a person wearing a suit and tie: Britain's Prince William, the Duke of Cambridge, arrives to attend a religious ceremony to mark the 100th anniversary of the World War I (WW1) Battle of Amiens, at the Cathedral in Amiens © REUTERS/Benoit Tessier Britain's Prince William, the Duke of Cambridge, arrives to attend a religious ceremony to mark the 100th anniversary of the World War I (WW1) Battle of Amiens, at the Cathedral in Amiens The decisive battle began at 4.20 a.m. on Aug. 8, 1918, when 900 Allied guns opened fire in a surprise attack on German forces.

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AMIENS , France – Britain 's Prince William and Prime Minister Theresa May, joined by ministers and ambassadors from Allied countries and a former German president, marked on Wednesday the centenary of the Battle of Amiens — a short, bloody and decisive confrontation in northern France

Prince William and Theresa May to join Canadian and other families at Amiens cathedral to mark decisive Allied assault. Yet the battle of Amiens in France , the first day of which was said by Gen Erich Ludendorff to have been Germany’s blackest, has faded from public memory, left in the

Allied troops gained eight miles in one day, captured 450 artillery pieces and 12,000 prisoners -- a huge advance in a war until then characterised by miniscule gains and entrenched stalemate.

a group of people standing in front of a crowd: French Minsiter of the Armed Forces, Florence Parly greets Britain's Prime Minister Theresa May before attending a religious ceremony to mark the 100th anniversary of the World War I (WW1) Battle of Amiens © REUTERS/Pascal Rossignol French Minsiter of the Armed Forces, Florence Parly greets Britain's Prime Minister Theresa May before attending a religious ceremony to mark the 100th anniversary of the World War I (WW1) Battle of Amiens

Allied forces suffered 19,000 casualties in the three-day battle, while 27,000 German troops were killed or wounded.

a group of people in uniform: Britain's Prime Minister Theresa May arrives to attend a religious ceremony to mark the 100th anniversary of the World War I (WW1) Battle of Amiens © REUTERS/Pascal Rossignol Britain's Prime Minister Theresa May arrives to attend a religious ceremony to mark the 100th anniversary of the World War I (WW1) Battle of Amiens

At the time, German general Erich Ludendorff described the battle as the "black day of the German army".

a group of people standing in front of a building: French soldiers and their dogs stand outside the cathedral after a religious ceremony to mark the 100th anniversary of the World War I (WW1) Battle of Amiens © REUTERS/Benoit Tessier/Pool French soldiers and their dogs stand outside the cathedral after a religious ceremony to mark the 100th anniversary of the World War I (WW1) Battle of Amiens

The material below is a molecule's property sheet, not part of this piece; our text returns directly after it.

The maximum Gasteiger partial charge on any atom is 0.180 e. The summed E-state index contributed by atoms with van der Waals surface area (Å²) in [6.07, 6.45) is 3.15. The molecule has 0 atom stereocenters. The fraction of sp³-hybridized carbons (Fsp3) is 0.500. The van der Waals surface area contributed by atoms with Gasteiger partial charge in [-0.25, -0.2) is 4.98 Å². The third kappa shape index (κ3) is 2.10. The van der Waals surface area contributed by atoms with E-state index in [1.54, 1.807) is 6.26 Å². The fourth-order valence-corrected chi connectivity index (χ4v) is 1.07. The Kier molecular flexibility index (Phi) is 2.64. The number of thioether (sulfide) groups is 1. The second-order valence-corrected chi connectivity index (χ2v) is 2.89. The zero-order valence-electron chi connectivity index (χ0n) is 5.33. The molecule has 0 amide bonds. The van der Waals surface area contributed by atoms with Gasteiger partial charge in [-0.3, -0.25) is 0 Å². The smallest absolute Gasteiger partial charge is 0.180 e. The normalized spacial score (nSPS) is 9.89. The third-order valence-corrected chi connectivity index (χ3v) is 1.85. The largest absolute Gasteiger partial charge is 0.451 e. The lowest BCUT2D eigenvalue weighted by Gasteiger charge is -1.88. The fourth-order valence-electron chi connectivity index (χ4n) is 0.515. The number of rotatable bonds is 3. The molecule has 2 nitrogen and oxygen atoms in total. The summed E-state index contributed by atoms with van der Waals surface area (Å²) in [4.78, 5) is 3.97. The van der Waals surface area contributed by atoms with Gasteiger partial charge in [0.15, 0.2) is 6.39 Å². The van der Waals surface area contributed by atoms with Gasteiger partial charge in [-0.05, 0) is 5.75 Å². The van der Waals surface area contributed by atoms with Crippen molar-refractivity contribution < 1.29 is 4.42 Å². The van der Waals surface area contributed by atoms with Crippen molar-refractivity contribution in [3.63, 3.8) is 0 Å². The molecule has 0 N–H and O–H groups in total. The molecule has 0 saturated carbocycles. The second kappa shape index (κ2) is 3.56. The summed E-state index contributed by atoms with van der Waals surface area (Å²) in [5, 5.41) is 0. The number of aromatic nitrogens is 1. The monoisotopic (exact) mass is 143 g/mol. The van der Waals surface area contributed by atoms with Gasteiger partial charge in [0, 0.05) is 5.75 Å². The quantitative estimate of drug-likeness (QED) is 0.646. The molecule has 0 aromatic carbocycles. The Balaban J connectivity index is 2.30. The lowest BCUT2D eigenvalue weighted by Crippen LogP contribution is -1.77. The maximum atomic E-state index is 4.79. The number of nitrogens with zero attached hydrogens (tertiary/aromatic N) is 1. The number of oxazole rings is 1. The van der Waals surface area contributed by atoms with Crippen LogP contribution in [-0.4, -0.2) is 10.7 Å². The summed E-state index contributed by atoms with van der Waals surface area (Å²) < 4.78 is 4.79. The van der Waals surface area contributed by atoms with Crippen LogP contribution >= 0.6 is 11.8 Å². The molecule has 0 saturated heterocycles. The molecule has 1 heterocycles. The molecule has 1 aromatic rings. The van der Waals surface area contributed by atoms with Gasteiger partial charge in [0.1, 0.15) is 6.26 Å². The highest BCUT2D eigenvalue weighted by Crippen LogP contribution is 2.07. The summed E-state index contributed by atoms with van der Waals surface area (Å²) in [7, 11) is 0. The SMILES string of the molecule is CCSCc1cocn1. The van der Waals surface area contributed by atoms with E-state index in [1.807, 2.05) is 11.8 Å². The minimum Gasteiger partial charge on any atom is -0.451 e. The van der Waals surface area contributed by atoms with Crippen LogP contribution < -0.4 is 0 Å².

Around 100,000 Australian, British, Canadian and French troops were committed to the offensive.

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The Duke of Cambridge (R), British Prime Minister Theresa May and former German president Joachim Gauck attend a ceremony to mark the centenary of the Battle of Amiens at the cathedral in Amiens , France .

He wrote: “The Duke of Cambridge will attend a ceremony at Amiens Cathedral in France marking the centenary of the Battle of Amiens on August 8. Drunk wasps have Britain under SIEGE – ‘they will attack EVERY Brit resident SURROUNDED by three 100ft sinkholes: ‘ I thought

a group of people standing in front of a building: Flag bearers stand at attention after a religious ceremony to mark the 100th anniversary of the World War I (WW1) Battle of Amiens, at the Cathedral in Amiens © REUTERS/Benoit Tessier Flag bearers stand at attention after a religious ceremony to mark the 100th anniversary of the World War I (WW1) Battle of Amiens, at the Cathedral in Amiens

Among them were British brothers Tom and Robert Slater of the Northumberland Fusiliers. Tom survived, but Robert was killed on the second day of the battle.

a group of people wearing costumes: Britain's Prince William, the Duke of Cambridge, Britain's Prime Minister Theresa May, and French Minister of the Armed Forces Florence Parly leave after a religious ceremony to mark the 100th anniversary of the World War I (WW1) Battle of Amiens © REUTERS/Pascal Rossignol Britain's Prince William, the Duke of Cambridge, Britain's Prime Minister Theresa May, and French Minister of the Armed Forces Florence Parly leave after a religious ceremony to mark the 100th anniversary of the World War I (WW1) Battle of Amiens

Attending the ceremony were Tom's grandchildren, Dave Slater and Carolyn Gardner, who had only discovered online 10 years ago that their great-uncle had died at Amiens.

a crowd of people: French Minsiter of the Armed Forces, Florence Parly, arrives to attend a religious ceremony to mark the 100th anniversary of the World War I (WW1) Battle of Amiens © REUTERS/Benoit Tessier French Minsiter of the Armed Forces, Florence Parly, arrives to attend a religious ceremony to mark the 100th anniversary of the World War I (WW1) Battle of Amiens

"It's almost a hundred years since our great-uncle passed away. And for me, it's important to remember the family. It's important to remember the young men who lost their lives, because it is the ultimate sacrifice," said Gardner, 58.

(Editing by Ingrid Melander and Catherine Evans)